A newly established European venture firm, Atlantic Bridge Ventures, has announced the launch and first close of its new pan-European technology fund, ABVEN I, on €50 million ($63 million).
Prior to going out of business, the trio’s short-lived former vehicle, Abbey Road, had sought to pursue a dual strategy of investing in both early and later stage growth business, and had been marketing separate funds for each activity.
In December 2004, according to a source close to the firm, the firm came close to securing the acquisition of the corporate venture capital portfolio of semiconductor maker Infineon Technologies. However, Abbey Road lost out when the assets were sold to rival Cipio Partners, and the firm was subsequently wound down.
Long, Harvey and Dillon then launched Atlantic Bridge with a view to exclusively focusing on early and mid stage investing. Hitesh Mehta, the fourth former Abbey Road partner, left the group and joined London-based IDG Ventures in April.
According to Dublin-based Atlantic Bridge partner Brian Long, the new fund “attracted a very positive response” from investors. ABVEN I included a commitment from International Investment & Underwriting (IIU), the investment vehicle of Dermot Desmond, the majority shareholder in Glasgow Celtic football club.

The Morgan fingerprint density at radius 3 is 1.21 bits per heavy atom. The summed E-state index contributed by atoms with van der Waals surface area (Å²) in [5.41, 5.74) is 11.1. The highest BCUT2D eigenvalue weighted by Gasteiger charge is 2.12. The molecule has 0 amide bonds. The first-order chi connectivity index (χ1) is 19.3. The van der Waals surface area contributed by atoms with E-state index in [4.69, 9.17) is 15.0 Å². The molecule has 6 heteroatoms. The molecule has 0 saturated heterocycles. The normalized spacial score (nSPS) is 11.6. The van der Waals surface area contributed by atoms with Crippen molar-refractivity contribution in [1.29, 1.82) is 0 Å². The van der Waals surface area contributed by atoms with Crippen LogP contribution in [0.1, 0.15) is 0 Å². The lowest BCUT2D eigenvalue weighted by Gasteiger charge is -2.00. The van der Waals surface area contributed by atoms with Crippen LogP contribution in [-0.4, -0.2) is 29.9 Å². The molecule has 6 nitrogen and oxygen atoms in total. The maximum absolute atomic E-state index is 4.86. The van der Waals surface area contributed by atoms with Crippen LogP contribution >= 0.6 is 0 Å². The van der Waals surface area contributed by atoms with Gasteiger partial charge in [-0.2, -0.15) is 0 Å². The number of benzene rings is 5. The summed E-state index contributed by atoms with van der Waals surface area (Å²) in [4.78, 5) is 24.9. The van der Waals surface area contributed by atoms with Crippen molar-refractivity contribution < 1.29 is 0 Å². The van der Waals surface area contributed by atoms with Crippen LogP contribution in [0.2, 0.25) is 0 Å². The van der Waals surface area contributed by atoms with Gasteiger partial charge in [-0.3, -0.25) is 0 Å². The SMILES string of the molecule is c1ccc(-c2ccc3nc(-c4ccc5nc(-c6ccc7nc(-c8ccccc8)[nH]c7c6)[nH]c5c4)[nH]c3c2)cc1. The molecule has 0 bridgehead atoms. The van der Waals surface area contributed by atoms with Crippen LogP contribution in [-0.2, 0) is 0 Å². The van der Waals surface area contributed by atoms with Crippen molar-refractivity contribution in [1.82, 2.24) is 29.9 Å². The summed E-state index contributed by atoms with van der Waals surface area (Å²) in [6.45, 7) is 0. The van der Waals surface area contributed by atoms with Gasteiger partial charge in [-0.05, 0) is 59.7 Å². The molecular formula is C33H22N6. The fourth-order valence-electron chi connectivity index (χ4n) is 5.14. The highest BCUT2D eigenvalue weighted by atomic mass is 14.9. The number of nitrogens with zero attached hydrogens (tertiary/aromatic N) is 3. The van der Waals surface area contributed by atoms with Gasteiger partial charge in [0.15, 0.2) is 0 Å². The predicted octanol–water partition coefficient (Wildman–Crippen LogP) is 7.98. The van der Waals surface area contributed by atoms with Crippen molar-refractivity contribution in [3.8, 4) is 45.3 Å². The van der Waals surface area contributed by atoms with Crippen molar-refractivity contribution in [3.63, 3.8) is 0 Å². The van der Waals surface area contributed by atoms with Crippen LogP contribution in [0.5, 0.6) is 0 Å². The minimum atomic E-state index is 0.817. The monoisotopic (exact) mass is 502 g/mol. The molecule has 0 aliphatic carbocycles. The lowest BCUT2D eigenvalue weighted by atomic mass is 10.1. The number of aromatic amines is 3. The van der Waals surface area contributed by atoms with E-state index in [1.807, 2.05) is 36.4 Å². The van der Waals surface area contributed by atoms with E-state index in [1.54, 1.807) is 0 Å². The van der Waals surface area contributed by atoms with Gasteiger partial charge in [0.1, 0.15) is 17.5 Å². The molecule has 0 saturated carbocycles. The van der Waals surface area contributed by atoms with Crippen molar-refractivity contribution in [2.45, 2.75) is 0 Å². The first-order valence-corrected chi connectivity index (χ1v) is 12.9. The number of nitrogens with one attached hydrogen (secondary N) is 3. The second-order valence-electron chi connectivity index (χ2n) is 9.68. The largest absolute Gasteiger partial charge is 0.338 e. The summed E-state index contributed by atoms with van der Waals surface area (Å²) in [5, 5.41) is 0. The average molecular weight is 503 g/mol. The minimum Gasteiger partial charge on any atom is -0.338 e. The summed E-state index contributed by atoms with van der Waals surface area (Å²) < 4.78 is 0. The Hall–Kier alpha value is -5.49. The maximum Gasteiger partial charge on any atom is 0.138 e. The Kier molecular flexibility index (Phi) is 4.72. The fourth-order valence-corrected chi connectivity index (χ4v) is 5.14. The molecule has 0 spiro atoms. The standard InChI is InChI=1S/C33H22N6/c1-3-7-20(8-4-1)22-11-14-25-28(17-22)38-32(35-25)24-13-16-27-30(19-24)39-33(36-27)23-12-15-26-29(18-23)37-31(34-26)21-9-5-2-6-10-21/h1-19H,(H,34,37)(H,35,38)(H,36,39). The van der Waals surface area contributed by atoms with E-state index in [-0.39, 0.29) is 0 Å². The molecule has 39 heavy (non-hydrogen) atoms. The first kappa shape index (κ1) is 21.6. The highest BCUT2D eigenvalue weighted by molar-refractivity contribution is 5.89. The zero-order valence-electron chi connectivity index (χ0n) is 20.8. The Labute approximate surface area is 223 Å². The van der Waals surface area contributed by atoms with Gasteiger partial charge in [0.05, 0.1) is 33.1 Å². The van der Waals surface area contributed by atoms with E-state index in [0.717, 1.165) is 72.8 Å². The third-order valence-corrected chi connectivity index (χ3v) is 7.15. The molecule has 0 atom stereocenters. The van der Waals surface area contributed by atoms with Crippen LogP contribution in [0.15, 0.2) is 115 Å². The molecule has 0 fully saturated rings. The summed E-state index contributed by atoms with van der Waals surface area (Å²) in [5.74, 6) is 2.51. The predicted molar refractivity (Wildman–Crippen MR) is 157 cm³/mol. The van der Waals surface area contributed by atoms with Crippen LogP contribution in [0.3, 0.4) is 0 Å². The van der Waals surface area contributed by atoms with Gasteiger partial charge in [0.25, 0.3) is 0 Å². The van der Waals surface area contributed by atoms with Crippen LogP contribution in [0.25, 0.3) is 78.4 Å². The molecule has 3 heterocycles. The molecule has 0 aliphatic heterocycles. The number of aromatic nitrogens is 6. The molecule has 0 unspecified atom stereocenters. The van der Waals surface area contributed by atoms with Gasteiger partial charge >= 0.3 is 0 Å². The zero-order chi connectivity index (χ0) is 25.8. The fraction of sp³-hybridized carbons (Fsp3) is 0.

The firm, which has offices in Dublin and London, expects to hold a second close of the fund later in the year, Long said. He declined to give details of any final target size.
The firm will target seed, early and mid-stage investments in European semiconductor, enterprise software and mobile technology companies with a view to bringing them to the US market.
To accomplish this, the firm has signed up a number of globally based venture
Long said: “Investors were very excited about the team, the depth and breadth of expertise of our partners and the strong operational know-how we can draw on – ours is a different VC fund.”
Atlantic Bridge could be entering the market at a propitious time – according to a recent survey by Ernst & Young, venture-capital investment into European companies reached €880 million in the first quarter of 2005 — a 19 percent increase over the amount invested in the first quarter of 2004.